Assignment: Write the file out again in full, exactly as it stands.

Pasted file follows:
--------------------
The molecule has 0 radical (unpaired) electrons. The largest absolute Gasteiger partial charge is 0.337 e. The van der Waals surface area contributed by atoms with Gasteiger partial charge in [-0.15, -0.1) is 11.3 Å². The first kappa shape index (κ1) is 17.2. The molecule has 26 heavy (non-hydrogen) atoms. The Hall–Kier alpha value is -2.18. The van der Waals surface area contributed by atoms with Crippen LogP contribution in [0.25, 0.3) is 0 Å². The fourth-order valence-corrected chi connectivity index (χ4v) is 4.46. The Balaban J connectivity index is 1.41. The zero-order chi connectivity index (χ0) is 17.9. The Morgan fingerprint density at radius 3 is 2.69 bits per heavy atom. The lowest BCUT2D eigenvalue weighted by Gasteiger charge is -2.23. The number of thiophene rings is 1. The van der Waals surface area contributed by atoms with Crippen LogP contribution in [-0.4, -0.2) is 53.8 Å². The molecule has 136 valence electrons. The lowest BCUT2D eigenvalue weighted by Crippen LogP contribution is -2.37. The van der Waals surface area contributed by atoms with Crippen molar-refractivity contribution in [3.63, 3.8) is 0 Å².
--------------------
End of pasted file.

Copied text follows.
The molecule has 0 radical (unpaired) electrons. The largest absolute Gasteiger partial charge is 0.337 e. The van der Waals surface area contributed by atoms with Gasteiger partial charge in [-0.15, -0.1) is 11.3 Å². The first kappa shape index (κ1) is 17.2. The molecule has 26 heavy (non-hydrogen) atoms. The Hall–Kier alpha value is -2.18. The van der Waals surface area contributed by atoms with Crippen LogP contribution in [0.25, 0.3) is 0 Å². The fourth-order valence-corrected chi connectivity index (χ4v) is 4.46. The Balaban J connectivity index is 1.41. The zero-order chi connectivity index (χ0) is 17.9. The Morgan fingerprint density at radius 3 is 2.69 bits per heavy atom. The lowest BCUT2D eigenvalue weighted by Gasteiger charge is -2.23. The number of thiophene rings is 1. The van der Waals surface area contributed by atoms with Crippen LogP contribution in [-0.4, -0.2) is 53.8 Å². The molecule has 136 valence electrons. The lowest BCUT2D eigenvalue weighted by Crippen LogP contribution is -2.37. The van der Waals surface area contributed by atoms with Crippen molar-refractivity contribution in [3.63, 3.8) is 0 Å².